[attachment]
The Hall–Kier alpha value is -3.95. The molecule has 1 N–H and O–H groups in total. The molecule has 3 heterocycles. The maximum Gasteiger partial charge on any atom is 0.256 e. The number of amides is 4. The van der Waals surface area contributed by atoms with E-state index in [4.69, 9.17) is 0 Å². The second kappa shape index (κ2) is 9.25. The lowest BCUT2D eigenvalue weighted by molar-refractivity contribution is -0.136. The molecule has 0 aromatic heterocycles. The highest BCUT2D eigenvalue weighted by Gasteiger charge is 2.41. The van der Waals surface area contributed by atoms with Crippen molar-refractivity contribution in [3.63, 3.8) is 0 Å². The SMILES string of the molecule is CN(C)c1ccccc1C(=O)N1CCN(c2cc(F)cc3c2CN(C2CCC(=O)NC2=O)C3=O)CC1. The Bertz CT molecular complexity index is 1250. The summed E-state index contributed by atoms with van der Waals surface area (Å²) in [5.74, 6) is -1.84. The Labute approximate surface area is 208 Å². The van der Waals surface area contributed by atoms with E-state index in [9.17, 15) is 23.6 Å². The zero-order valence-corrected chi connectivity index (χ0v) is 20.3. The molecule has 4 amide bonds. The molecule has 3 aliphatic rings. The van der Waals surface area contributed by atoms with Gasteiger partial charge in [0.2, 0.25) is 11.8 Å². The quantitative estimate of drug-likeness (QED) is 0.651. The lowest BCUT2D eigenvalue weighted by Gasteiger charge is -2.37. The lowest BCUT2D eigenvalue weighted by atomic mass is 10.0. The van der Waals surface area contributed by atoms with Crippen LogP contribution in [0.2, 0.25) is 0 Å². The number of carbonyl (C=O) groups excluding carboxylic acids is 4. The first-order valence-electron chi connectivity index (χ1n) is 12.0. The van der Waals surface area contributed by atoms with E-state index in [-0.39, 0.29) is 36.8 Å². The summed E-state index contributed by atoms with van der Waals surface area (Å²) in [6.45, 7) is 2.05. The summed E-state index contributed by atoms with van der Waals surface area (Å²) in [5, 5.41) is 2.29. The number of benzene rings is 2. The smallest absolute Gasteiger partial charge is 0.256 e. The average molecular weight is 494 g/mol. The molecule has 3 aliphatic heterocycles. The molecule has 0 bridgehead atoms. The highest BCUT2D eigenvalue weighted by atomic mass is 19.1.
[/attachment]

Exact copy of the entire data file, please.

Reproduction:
The Hall–Kier alpha value is -3.95. The molecule has 1 N–H and O–H groups in total. The molecule has 3 heterocycles. The maximum Gasteiger partial charge on any atom is 0.256 e. The number of amides is 4. The van der Waals surface area contributed by atoms with E-state index in [4.69, 9.17) is 0 Å². The second kappa shape index (κ2) is 9.25. The lowest BCUT2D eigenvalue weighted by molar-refractivity contribution is -0.136. The molecule has 0 aromatic heterocycles. The highest BCUT2D eigenvalue weighted by Gasteiger charge is 2.41. The van der Waals surface area contributed by atoms with Crippen molar-refractivity contribution in [3.63, 3.8) is 0 Å². The SMILES string of the molecule is CN(C)c1ccccc1C(=O)N1CCN(c2cc(F)cc3c2CN(C2CCC(=O)NC2=O)C3=O)CC1. The Bertz CT molecular complexity index is 1250. The summed E-state index contributed by atoms with van der Waals surface area (Å²) in [5.74, 6) is -1.84. The Labute approximate surface area is 208 Å². The van der Waals surface area contributed by atoms with E-state index in [9.17, 15) is 23.6 Å². The zero-order valence-corrected chi connectivity index (χ0v) is 20.3. The molecule has 4 amide bonds. The molecule has 3 aliphatic rings. The van der Waals surface area contributed by atoms with Gasteiger partial charge in [0.2, 0.25) is 11.8 Å². The quantitative estimate of drug-likeness (QED) is 0.651. The lowest BCUT2D eigenvalue weighted by Gasteiger charge is -2.37. The lowest BCUT2D eigenvalue weighted by atomic mass is 10.0. The van der Waals surface area contributed by atoms with Crippen LogP contribution in [0.2, 0.25) is 0 Å². The number of carbonyl (C=O) groups excluding carboxylic acids is 4. The first-order valence-electron chi connectivity index (χ1n) is 12.0. The van der Waals surface area contributed by atoms with E-state index in [-0.39, 0.29) is 36.8 Å². The summed E-state index contributed by atoms with van der Waals surface area (Å²) in [6.45, 7) is 2.05. The summed E-state index contributed by atoms with van der Waals surface area (Å²) in [5, 5.41) is 2.29. The number of benzene rings is 2. The smallest absolute Gasteiger partial charge is 0.256 e. The average molecular weight is 494 g/mol. The molecule has 3 aliphatic heterocycles. The molecule has 0 bridgehead atoms. The highest BCUT2D eigenvalue weighted by atomic mass is 19.1.